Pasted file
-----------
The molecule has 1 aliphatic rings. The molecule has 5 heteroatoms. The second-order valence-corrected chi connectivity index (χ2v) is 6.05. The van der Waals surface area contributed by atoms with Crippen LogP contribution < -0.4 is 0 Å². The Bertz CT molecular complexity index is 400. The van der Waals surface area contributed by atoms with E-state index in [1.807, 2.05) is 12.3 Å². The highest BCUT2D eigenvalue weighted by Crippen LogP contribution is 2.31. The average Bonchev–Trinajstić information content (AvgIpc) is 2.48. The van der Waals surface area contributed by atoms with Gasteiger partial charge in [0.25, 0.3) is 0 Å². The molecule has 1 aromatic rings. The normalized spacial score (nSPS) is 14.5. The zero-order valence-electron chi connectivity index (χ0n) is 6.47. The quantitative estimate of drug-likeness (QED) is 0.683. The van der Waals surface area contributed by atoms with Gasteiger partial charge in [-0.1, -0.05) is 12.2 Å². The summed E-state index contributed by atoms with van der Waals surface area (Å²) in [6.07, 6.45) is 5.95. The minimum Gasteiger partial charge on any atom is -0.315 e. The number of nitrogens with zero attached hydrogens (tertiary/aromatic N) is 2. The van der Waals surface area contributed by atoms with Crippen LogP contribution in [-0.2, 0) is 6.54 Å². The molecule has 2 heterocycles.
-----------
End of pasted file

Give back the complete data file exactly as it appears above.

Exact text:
The molecule has 1 aliphatic rings. The molecule has 5 heteroatoms. The second-order valence-corrected chi connectivity index (χ2v) is 6.05. The van der Waals surface area contributed by atoms with Crippen LogP contribution < -0.4 is 0 Å². The Bertz CT molecular complexity index is 400. The van der Waals surface area contributed by atoms with E-state index in [1.807, 2.05) is 12.3 Å². The highest BCUT2D eigenvalue weighted by Crippen LogP contribution is 2.31. The average Bonchev–Trinajstić information content (AvgIpc) is 2.48. The van der Waals surface area contributed by atoms with Gasteiger partial charge in [0.25, 0.3) is 0 Å². The molecule has 1 aromatic rings. The normalized spacial score (nSPS) is 14.5. The zero-order valence-electron chi connectivity index (χ0n) is 6.47. The quantitative estimate of drug-likeness (QED) is 0.683. The van der Waals surface area contributed by atoms with Gasteiger partial charge in [-0.1, -0.05) is 12.2 Å². The summed E-state index contributed by atoms with van der Waals surface area (Å²) in [6.07, 6.45) is 5.95. The minimum Gasteiger partial charge on any atom is -0.315 e. The number of nitrogens with zero attached hydrogens (tertiary/aromatic N) is 2. The van der Waals surface area contributed by atoms with Crippen LogP contribution in [-0.2, 0) is 6.54 Å². The molecule has 2 heterocycles.